A few additions for places not already covered in previous writeups...


Finland: The Helsinki Metro is based on designs completed in the 1970s and looks like it. Stations are utilitarian and made from concrete, while the trains are orange boxes. But it's fast, efficient, and tolerably clean. It has exactly one line starting from Ruoholahti, going through the city center, forking at Itäkeskus (Scandinavia's largest shopping mall!) and terminating at Mellunmäki and Vuosaari

Sweden: The Stockholm subway, or Tunnelbana ("Tunnel Track"), consists of three lines constructed between 1950 and 1994. All three lines join at T-Centralen, smack dab in the middle of the city. The green and red lines are pretty utilitarian, but the blue line stations are filled with all sorts of weird and wonderful art and has thus been dubbed "the world's longest art exhibition". Part of the funkiness are the stations themselves, which incorporate the raw cavern walls blasted out of rock instead of just covering them up with concrete. Fansite: http://english.tunnelbana.com/

Norway: The Oslo subway has no less than 5 lines serving all of 500,000 people, making it probably the most over-subwayed city on the planet. The network was constructed essentially by digging one tunnel through the center and piping suburban lines into it, resulting in a rather awkward map.

Denmark: Despite being the largest city in Scandinavia, Copenhagen has no subway network at all, although the suburban train network plays a similar role. This is about to be remedied though, as the first segment of Copenhagen's first subway line will be was opened in October 2002.

Continental Europe

Germany: Berlin has an extensive subway network of no less than 9 lines, dubbed the U-Bahn in German. Divided in two during the Cold War, the two halves have since been patched together and detecting the former border is getting harder day by day. As you might expect, everything works with German efficiency.

Italy: Rome has two subway lines and a third under construction. The system has a pretty bad rep for overcrowding, dirtiness and thieves, although I didn't find it particularly bad. In an effort to up ridership, two years ago McDonalds was running a campaign to give discounted hamburgers to anybody who brought in a used metro ticket.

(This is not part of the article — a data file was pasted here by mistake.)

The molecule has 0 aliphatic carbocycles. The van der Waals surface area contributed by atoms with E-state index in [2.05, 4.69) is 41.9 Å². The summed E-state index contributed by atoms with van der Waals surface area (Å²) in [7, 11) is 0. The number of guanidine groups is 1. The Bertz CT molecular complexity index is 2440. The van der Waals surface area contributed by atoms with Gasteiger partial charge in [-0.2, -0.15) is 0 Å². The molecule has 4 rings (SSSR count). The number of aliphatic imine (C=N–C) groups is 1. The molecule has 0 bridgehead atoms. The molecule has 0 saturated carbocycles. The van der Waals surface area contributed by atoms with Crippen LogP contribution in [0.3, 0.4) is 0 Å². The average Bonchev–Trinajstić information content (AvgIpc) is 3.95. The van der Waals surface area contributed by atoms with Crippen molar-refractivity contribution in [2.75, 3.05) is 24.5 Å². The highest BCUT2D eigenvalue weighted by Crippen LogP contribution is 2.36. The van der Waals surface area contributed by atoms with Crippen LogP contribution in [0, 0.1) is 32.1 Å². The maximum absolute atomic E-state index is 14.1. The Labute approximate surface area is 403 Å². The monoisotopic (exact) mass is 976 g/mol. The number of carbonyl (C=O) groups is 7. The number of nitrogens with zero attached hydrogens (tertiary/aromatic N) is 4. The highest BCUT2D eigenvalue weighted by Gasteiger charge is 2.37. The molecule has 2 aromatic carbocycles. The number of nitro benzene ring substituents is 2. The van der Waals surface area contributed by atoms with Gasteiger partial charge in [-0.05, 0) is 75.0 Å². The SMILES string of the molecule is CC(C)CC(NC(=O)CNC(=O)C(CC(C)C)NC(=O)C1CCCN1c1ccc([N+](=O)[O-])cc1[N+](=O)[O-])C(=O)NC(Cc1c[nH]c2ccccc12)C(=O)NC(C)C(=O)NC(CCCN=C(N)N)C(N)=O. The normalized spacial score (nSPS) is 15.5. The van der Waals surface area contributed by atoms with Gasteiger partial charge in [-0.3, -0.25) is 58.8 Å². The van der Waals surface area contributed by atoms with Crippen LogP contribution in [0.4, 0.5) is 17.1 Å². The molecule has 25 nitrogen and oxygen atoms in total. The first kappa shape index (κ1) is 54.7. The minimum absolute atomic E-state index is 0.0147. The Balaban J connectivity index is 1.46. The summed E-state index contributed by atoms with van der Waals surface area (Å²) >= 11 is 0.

Hungary: Budapest's first metro line (földalatti) was completed in 1896, making it the first subway in continental Europe. (It was recently restored to its former glory for its centennial.) Two more lines were added by the Communists, but the construction of the sorely-needed and long-awaited M4 line from Keleti to southern Buda remained embroiled in a quagmire of lawsuits and financial problems.

Russia: St. Petersburg, formerly known as Leningrad, has a Soviet-designed subway system that is many ways quite an achievement. As the entire city is built on a bog, the tunnels had to be dug quite deep, and having to ford a number of rivers and canals along the way didn't make life easier. There are currently 4 lines and a fifth under construction. A few odd details: all stations have doors between the platforms and the trains (not to prevent suicides, but to allow time to escape if the tunnel roof springs a leak!), and the displays count time up from the previous train departure. Intervals may be as little as 30 seconds at rush hour.

Russia: Moscow has more of the same, only bigger and better with chandeliers in some of the main stations and no less than 11 lines in operation.


Egypt: The Cairo subway is the only one on the entire African continent. Line 1 from Helwan to El-Marg used the Oslo approach by building a tunnel between two commuter trains and calling the result a subway. Line 2, from Shobra to Giza (read: the Pyramids), was built from scratch, and a line 3 is and probably will remain on the drawing board. The three intersections of the lines are dubbed, predictably enough, Mubarak, Sadat and Nasser. The system is tolerably clean and navigation is a charm compared to most alternatives, but the ticket sellers will happily rip off khawagas who can't decipher the Arabic-only fare tables. Then again, with tickets clocking in at 50-80 piasters ($0.10-0.15), most tourists will never notice the missing 20 pt... although, come to think of it, most tourists will use taxis and never notice that they're being charged triple. Inshallah.


Turkey: Istanbul -- whose subway system is entirely on the Asian side at time of writing -- has Asia's oldest subway (1875), the 2-station and 500-meter funicular dubbed the Tünel, which climbs up a hillside from Karaköy to Galata. Partly open but still under construction is Istanbul's first "real" metro, which currently stretches from Levent to Taksim (the center of modern Istanbul) and is being extended across the Golden Horn to the European shore and the old city.

Japan: The Tokyo subway system is nothing short of amazing on any scale, see sekicho's writeup for details. One telling anecdote: during 5 years of residence in the city, I've had to use a bus once, and I later realized that the subway station recently constructed in the vicinity was just missing from my old map. Also note that, in those same 5 years, I have never seen or felt a pusher: they do exist, but are only around if you're at the wrong station going on the wrong line in the wrong direction at the wrong time. (Shinjuku, Marunouchi, south and 8 AM should do the trick.)

References and Fun Browsing

http://www.metropla.net not only has a punny URL but gobs of info on every single subway, monorail and LRT on the planet. Check it out!